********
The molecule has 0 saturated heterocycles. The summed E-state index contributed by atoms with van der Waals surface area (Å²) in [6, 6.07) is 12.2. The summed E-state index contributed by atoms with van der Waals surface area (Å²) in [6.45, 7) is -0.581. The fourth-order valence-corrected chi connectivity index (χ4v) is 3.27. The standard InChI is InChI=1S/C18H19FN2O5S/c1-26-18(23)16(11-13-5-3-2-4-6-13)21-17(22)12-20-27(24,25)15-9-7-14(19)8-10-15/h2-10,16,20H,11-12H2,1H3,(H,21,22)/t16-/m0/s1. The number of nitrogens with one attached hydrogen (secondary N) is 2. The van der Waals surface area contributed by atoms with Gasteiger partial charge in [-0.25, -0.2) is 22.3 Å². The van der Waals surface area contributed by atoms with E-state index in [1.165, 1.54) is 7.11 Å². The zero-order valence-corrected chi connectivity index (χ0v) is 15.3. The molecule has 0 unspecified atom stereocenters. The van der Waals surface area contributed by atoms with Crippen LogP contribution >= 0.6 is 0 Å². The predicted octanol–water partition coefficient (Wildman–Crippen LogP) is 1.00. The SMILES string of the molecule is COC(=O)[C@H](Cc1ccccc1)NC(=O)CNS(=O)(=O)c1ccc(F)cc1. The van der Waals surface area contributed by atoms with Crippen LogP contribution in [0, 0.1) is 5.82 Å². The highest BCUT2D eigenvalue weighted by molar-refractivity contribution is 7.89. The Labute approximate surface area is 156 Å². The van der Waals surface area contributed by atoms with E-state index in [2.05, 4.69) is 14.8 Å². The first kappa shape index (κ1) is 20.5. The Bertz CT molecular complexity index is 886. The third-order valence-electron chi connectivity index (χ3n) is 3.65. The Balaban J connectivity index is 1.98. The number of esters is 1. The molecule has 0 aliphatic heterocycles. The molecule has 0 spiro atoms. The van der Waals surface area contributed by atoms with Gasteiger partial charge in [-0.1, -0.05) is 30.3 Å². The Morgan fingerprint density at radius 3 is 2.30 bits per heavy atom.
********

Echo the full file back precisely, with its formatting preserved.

The molecule has 0 saturated heterocycles. The summed E-state index contributed by atoms with van der Waals surface area (Å²) in [6, 6.07) is 12.2. The summed E-state index contributed by atoms with van der Waals surface area (Å²) in [6.45, 7) is -0.581. The fourth-order valence-corrected chi connectivity index (χ4v) is 3.27. The standard InChI is InChI=1S/C18H19FN2O5S/c1-26-18(23)16(11-13-5-3-2-4-6-13)21-17(22)12-20-27(24,25)15-9-7-14(19)8-10-15/h2-10,16,20H,11-12H2,1H3,(H,21,22)/t16-/m0/s1. The number of nitrogens with one attached hydrogen (secondary N) is 2. The van der Waals surface area contributed by atoms with Gasteiger partial charge in [-0.25, -0.2) is 22.3 Å². The van der Waals surface area contributed by atoms with E-state index in [1.165, 1.54) is 7.11 Å². The zero-order valence-corrected chi connectivity index (χ0v) is 15.3. The molecule has 0 unspecified atom stereocenters. The van der Waals surface area contributed by atoms with Crippen LogP contribution >= 0.6 is 0 Å². The predicted octanol–water partition coefficient (Wildman–Crippen LogP) is 1.00. The SMILES string of the molecule is COC(=O)[C@H](Cc1ccccc1)NC(=O)CNS(=O)(=O)c1ccc(F)cc1. The van der Waals surface area contributed by atoms with Crippen LogP contribution in [0, 0.1) is 5.82 Å². The highest BCUT2D eigenvalue weighted by molar-refractivity contribution is 7.89. The Labute approximate surface area is 156 Å². The van der Waals surface area contributed by atoms with E-state index in [2.05, 4.69) is 14.8 Å². The first kappa shape index (κ1) is 20.5. The Bertz CT molecular complexity index is 886. The third-order valence-electron chi connectivity index (χ3n) is 3.65. The Balaban J connectivity index is 1.98. The number of esters is 1. The molecule has 0 aliphatic heterocycles. The molecule has 0 spiro atoms. The van der Waals surface area contributed by atoms with Gasteiger partial charge in [-0.1, -0.05) is 30.3 Å². The Morgan fingerprint density at radius 3 is 2.30 bits per heavy atom.